How to completely disable suspend?
folivora.pilosa at gmail.com
Sun Jan 17 18:09:23 UTC 2010
Dne 17.01.2010 (ned) ob 14:10 +0100 je Josef Wolf zapisal(a):
> Well, this sounds somewhat contradictory: gconf-editor seems to be able to
> change mandatory/default values without shutting down gconfd. After all,
> gconf-editor requires the user to be logged in since it needs the GUI.
Not, if you look at documentation more closely (as I should do before
posting and be more verbose about this).
Actually in gconf-editor we are not editing source directly. If you
start the program with root privileges and go to file-->new mandatory
window, you will find an empty tree (just /) and you can't add new key
directly. We have to do this from Settings window by selecting existing
key (right click) and setting it as mandatory. AFAIK actual writing in
the source location, e.g. /etc/gconf/gconf.xml.mandatory, is done
through gconfd (from ).
from man gconftool-2:
The GConf preference keys are stored and managed by the
GConf daemon (gconfd-2). These keys are cached in memory, and saved to
disk in XML format when appropriate.
and from  (a little bit old):
In Gnome <= 2.8 gconf settings were immediately written to disk. In 2.10
gconf settings are written on logout or when gconftool-2 --shutdown is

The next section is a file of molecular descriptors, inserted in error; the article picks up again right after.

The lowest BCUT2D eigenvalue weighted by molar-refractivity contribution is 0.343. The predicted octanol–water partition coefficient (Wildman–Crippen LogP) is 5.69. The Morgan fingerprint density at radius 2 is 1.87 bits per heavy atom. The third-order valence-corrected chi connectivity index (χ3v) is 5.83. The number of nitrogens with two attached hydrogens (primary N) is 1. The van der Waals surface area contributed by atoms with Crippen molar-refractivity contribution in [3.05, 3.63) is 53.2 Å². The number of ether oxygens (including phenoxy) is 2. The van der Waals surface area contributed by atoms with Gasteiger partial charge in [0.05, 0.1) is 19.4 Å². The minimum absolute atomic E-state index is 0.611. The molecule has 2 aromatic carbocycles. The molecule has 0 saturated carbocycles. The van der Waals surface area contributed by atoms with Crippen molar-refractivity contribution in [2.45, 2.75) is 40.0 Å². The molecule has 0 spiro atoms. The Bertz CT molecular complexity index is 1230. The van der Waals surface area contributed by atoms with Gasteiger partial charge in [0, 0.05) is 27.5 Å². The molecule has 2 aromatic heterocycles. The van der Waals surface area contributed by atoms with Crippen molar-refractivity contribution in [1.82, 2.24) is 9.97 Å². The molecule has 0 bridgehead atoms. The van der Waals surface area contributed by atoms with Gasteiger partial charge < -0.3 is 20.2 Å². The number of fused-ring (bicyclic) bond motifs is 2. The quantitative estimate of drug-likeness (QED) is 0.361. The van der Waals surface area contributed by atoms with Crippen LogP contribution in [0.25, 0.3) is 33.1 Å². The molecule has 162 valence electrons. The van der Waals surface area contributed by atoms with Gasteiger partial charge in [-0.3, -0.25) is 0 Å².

> Since I configure my systems automatically, shutting down or logging out
> users is not an option for me.
> Is it really necessary to shut down gconfd? What would happen if it is not
> shut down? I guess the only drawback would be that the changes would be
> available only after the user logs out and logs in again. But that would
> be perfectly OK for my use case. Are any other drawbacks to be expected?
I don't know from experience, I just quoted what documentation  (I
should post this link earlier) says about
NOTE: Technically, you shouldn't modify any settings directly if the
gconf daemon is running (it is always running when someone is logged
into GNOME)! Since it caches settings, they may be overwritten or could
even corrupt the xml files!
And in  are multiple warnings about it.
> Maybe gconfd can be signaled to re-read the databases?
Since the daemon caches values it may not notice when new schemas are
installed from "make install" or an RPM/deb package. However, it is
possible to notify the daemon to re-load its caches by sending it a
But due to relative complex gconf mechanism I assume there is no safe
way to force gconfd just to "reread" config. backends other then
gconftool-2 --shutdown and restarting it.
But I would be glad, if someone could review this statement and post
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